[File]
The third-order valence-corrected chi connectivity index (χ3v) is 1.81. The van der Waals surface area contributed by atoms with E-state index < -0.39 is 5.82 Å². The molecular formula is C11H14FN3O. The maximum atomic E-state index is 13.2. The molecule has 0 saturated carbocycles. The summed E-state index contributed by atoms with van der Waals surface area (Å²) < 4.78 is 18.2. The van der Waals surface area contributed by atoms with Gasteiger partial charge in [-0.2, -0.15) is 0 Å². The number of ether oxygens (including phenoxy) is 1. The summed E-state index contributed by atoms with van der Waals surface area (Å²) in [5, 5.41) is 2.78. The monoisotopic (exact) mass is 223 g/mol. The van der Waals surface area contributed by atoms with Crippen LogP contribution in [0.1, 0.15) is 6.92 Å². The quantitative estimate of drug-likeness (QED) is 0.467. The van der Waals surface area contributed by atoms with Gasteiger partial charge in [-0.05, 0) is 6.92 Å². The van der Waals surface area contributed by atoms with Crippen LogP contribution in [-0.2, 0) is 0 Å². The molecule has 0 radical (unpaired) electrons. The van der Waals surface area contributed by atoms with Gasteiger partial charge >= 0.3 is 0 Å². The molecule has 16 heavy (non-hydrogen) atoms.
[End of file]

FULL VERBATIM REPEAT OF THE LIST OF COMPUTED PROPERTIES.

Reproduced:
The third-order valence-corrected chi connectivity index (χ3v) is 1.81. The van der Waals surface area contributed by atoms with E-state index < -0.39 is 5.82 Å². The molecular formula is C11H14FN3O. The maximum atomic E-state index is 13.2. The molecule has 0 saturated carbocycles. The summed E-state index contributed by atoms with van der Waals surface area (Å²) < 4.78 is 18.2. The van der Waals surface area contributed by atoms with Gasteiger partial charge in [-0.2, -0.15) is 0 Å². The number of ether oxygens (including phenoxy) is 1. The summed E-state index contributed by atoms with van der Waals surface area (Å²) in [5, 5.41) is 2.78. The monoisotopic (exact) mass is 223 g/mol. The van der Waals surface area contributed by atoms with Crippen LogP contribution in [0.1, 0.15) is 6.92 Å². The quantitative estimate of drug-likeness (QED) is 0.467. The van der Waals surface area contributed by atoms with Gasteiger partial charge in [-0.05, 0) is 6.92 Å². The van der Waals surface area contributed by atoms with Crippen LogP contribution in [-0.2, 0) is 0 Å². The molecule has 0 radical (unpaired) electrons. The van der Waals surface area contributed by atoms with Gasteiger partial charge >= 0.3 is 0 Å². The molecule has 16 heavy (non-hydrogen) atoms.